Social Networks: Is Divorce Contagious?

Posted by Steven D. Eversole | May 02, 2014 | 0 Comments

Have you been seriously considering divorce since a friend, relative, or neighbor has gone through the process? Has your husband or wife filed divorce in the wake of another divorce in your social circle? According to a recent study, this trend reflects evidence that “divorce is contagious” and that the divorce of a friend or other loved one increases your own chances of facing a divorce as well. The Brown University study assessed divorce patterns and found that 75 percent of subjects were more likely to divorce if a friend was divorced. Another 33 percent were more likely to put an end to their marriage if a loved one also went through a divorce.


The study may mean that we are more likely to pursue our options after watching a friend or loved one go through the process. Perhaps we see a positive outcome or can even reflect on our own situation more honestly after a loved one or friend goes through a divorce. OurBirmingham divorce attorneys understand how difficult it is when making the decision to end a marriage. We are also dedicated to providing comprehensive and strategic support to individuals who want to protect their rights before, during, and after a divorce is finalized.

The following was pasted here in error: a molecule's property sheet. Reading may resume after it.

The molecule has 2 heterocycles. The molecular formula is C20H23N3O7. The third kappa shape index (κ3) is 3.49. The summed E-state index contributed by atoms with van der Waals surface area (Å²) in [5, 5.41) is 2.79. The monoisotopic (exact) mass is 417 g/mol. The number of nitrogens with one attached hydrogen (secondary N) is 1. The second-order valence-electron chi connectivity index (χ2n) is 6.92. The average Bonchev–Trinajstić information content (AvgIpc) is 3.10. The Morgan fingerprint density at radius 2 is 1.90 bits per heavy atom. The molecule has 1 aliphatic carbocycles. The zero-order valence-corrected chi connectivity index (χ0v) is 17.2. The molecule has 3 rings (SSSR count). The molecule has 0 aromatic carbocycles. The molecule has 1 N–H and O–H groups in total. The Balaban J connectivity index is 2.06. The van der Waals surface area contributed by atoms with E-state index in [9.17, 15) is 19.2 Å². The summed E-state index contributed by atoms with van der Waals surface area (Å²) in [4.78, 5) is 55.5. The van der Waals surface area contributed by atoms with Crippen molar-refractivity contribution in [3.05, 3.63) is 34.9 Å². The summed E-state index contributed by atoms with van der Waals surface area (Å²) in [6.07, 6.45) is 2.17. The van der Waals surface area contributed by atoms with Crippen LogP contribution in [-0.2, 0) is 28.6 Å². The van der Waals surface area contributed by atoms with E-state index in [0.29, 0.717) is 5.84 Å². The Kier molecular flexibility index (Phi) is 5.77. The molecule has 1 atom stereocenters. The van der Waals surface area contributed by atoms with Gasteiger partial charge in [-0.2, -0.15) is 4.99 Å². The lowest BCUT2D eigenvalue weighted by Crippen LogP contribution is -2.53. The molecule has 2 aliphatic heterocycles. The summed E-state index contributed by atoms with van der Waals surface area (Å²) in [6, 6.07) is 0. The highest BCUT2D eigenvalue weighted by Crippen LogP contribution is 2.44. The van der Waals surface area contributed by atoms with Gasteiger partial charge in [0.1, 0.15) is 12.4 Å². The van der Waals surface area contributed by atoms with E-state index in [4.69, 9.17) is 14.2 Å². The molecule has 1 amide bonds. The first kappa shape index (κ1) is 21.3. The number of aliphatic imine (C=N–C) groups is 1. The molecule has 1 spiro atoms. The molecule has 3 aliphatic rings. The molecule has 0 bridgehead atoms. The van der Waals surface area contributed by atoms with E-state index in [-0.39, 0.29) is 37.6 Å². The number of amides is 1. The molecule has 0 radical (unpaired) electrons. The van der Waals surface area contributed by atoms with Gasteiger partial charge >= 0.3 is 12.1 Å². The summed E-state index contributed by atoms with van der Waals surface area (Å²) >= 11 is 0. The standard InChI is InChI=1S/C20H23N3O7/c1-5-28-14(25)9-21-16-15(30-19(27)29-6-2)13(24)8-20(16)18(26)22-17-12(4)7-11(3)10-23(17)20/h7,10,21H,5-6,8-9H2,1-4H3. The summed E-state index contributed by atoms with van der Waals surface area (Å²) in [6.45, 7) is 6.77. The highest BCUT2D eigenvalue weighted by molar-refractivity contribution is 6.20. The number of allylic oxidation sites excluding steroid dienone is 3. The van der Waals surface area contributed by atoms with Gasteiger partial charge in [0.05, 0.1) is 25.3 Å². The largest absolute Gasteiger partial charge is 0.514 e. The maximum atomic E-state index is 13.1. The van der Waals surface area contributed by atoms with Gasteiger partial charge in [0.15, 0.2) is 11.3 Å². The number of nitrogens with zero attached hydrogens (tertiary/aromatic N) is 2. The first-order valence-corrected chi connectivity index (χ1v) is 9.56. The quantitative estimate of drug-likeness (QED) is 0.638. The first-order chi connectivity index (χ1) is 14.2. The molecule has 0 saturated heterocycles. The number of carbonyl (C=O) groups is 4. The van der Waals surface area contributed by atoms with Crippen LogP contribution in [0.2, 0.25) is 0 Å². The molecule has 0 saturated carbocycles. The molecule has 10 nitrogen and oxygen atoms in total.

Researchers are naming the phenomena a “social contagion” that could be tied to social media and the quick spread of information, which may change the personal beliefs and shift actions of those closest to us. While divorce itself may not be contagious, feelings, beliefs, and emotions can be, according to psychotherapists. In a world where information is transmitted quickly by Facebook, texting, and other media outlets, we are more commonly aware of others private lives, issues, and their resolution. How someone else chooses to resolve their individual problems may trigger the same response for others in the same social network.

Divorce is, of course, a very individualized situation and every couple will come to the decision to divorce for different reasons. When a friend or relative is going through divorce, we may also experience the same emotions, become empathetic, and relate to the pain they are going through. This may cause us to scrutinize our own relationships. The study is not without its naysayers. According to some married couples, a divorcing couple should have no influence on other friends, relatives, neighbors or colleagues. Individuals who don't want to catch “the bug” should remember not to associate too much or compare relationships with a couple that is entering the divorce process.

This study looked at thousands of couples over the course of three decades. In addition to finding that couples who associated with divorced couples were more likely to divorce, also found that divorce removed by three degrees of separation, was not going to have an impact on another couple. Regardless, the study may show just how much we may look to our loved ones for support and understanding during the divorce process. If you are considering divorce, it is important to have a solid network to guide you through the process. In addition to friends and relatives, an experienced advocate can help you identify your objectives, navigate the legal system and protect your rights in an divorce.

Contact Birmingham divorce and family law attorney Steven Eversole at (866) 831-5292.

About the Author

Steven D. Eversole

J.D., Samford University's Cumberland School of Law, Birmingham, Alabama B.A., University of Alabama, Tuscaloosa, Alabama


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